Tuesday, March 19, 2013
by Laini Taylor
New York : Little, Brown Books for Young Readers, 2012.
*** Second in series warning - possible spoilers for Daughter of Smoke & Bone***
The battle between seraphs and chimaeras continues, the war taking on new heights as each side escalates the violence, drawing further and further away from Akiva and Karou's dream of peace. Indeed, now that Karou's memories are intact, even peace between the former lovers appears impossible. Can any hope be found in the midst of desperate war?
Laini Taylor crafts a fine story. I can only figure out some of her plot twists, and Akiva and Karou's struggles to deal with betrayal and do the right thing are compelling. Nearly every chapter left me hanging, needing to turn pages instead of put the book down. An entertaining read that will leave fantasy fans impatient for the next book.
Saturday, March 16, 2013
by Veronica Rossi
New York : HarperCollins, 2012.
Aria lives in the Pods, where the "real" is gray and everyone's hooked up to Smarteyes that allow them to visit the Realms, a sort of immersive Second Life. Peregrine is an Outsider, one of those whom Aria's people believe to be savage and wild, living in a world that they cannot survive in. When Aria loses contact with her mother, she ventures outside the Pods with friends and finds out that everything she knows about the Outside is wrong.
Shifting back and forth between Aria's and Perry's points of view, the reader gets to see each character's preconceptions change as they travel together and learn about each other. Because most of the action takes place on the Outside, we don't really see much of Aria's world except through her memories and the quick glimpses of technology for the portions that take place in the Pods. If you've read a lot of young adult dystopias, you may not find the plot directions all that surprising, but this is a fast-paced story with two characters I couldn't help but root for. I would hand it to teens who are impatient for the next book in the Divergent series.
Thursday, March 14, 2013
by Marilynne Robinson
New York : Farrar, Straus and Giroux, 2004.
Reverend John Ames nears the end of his life in Gilead, Iowa in 1956, and begins writing reflections for his young son to read after he dies. He touches on family, faith, and much more, meandering as old people will from one subject to the other. Throughout, we see a lovely picture of a man who is the son and grandson of preachers, lived through two world wars, and yet loves this messed up world.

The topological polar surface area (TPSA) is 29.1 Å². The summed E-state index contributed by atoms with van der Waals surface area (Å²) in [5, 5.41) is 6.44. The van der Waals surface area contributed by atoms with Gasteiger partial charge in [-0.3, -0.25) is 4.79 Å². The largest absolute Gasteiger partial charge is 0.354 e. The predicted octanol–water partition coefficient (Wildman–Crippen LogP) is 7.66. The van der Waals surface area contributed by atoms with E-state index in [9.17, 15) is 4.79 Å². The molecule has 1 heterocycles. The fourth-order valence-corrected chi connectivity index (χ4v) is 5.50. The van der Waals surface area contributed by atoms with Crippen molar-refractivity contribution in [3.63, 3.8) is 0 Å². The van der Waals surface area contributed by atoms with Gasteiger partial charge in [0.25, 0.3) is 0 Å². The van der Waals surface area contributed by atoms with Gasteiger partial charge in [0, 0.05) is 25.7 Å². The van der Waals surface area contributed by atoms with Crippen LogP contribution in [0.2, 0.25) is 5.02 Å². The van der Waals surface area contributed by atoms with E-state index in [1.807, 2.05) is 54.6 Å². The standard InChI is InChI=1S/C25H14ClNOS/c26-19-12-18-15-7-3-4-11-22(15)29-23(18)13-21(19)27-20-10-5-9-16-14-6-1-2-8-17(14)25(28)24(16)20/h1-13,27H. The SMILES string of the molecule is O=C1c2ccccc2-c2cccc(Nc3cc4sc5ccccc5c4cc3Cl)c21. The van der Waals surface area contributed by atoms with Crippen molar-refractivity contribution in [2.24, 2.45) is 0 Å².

I'm not sure I can adequately describe the sheer pleasure of reading this book. It's more of a character study than a plot-heavy book. The writing is poetic, lyrical, and thought-provoking whether one happens to share John Ames' faith or not. The narrative flow from subject to subject felt completely natural to an old man thinking of one thing after another, with the start and stop of many days of sitting down to write as long as he could manage each day, yet it was perfectly crafted, not one word wasted. I was sorry to leave Gilead behind.
Monday, March 11, 2013
by Thomas Foster
New York : Quill, c2003.
Ever had an English class where you wondered, "How on earth does the professor come up with this interpretation stuff?" Though Thomas Foster himself is a college professor, he clearly remembers what it was like to be a high school or college undergrad reader. In short chapters, he engagingly and clearly explains some of the motifs, symbols, and patterns one can look for and expect when reading.
I truly wish that I had read this informative and entertaining book when I was in college. I was an English major, but I didn't buy a good fourth of what I wrote in my papers, feeling like I was reading too much between the lines. The main issue for me was "How could the author have possibly meant ---- or been reacting to ---- ? How do you know?" I never felt that my English professors answered this satisfactorily, but in one chapter, Foster does: since stories are, at their core, interconnected, an author may have read (and reacted to) one book that was informed by a previous one. Even if the author never intended the connection to the original story, his or her writing has indeed been affected by it because of that later book the author meant to refer or react to (I'm not explaining this very well, but trust me, Foster does).
I may never read quite like an English professor (I think it would take multiple readings of any text to do so). But, his attitude that it's OK to enjoy the story at its most literal level and not pick up on every nuance or have exactly his interpretation made me think that I could be a better reader than I have been, and has inspired me to read more texts that take a reader's effort to fully appreciate.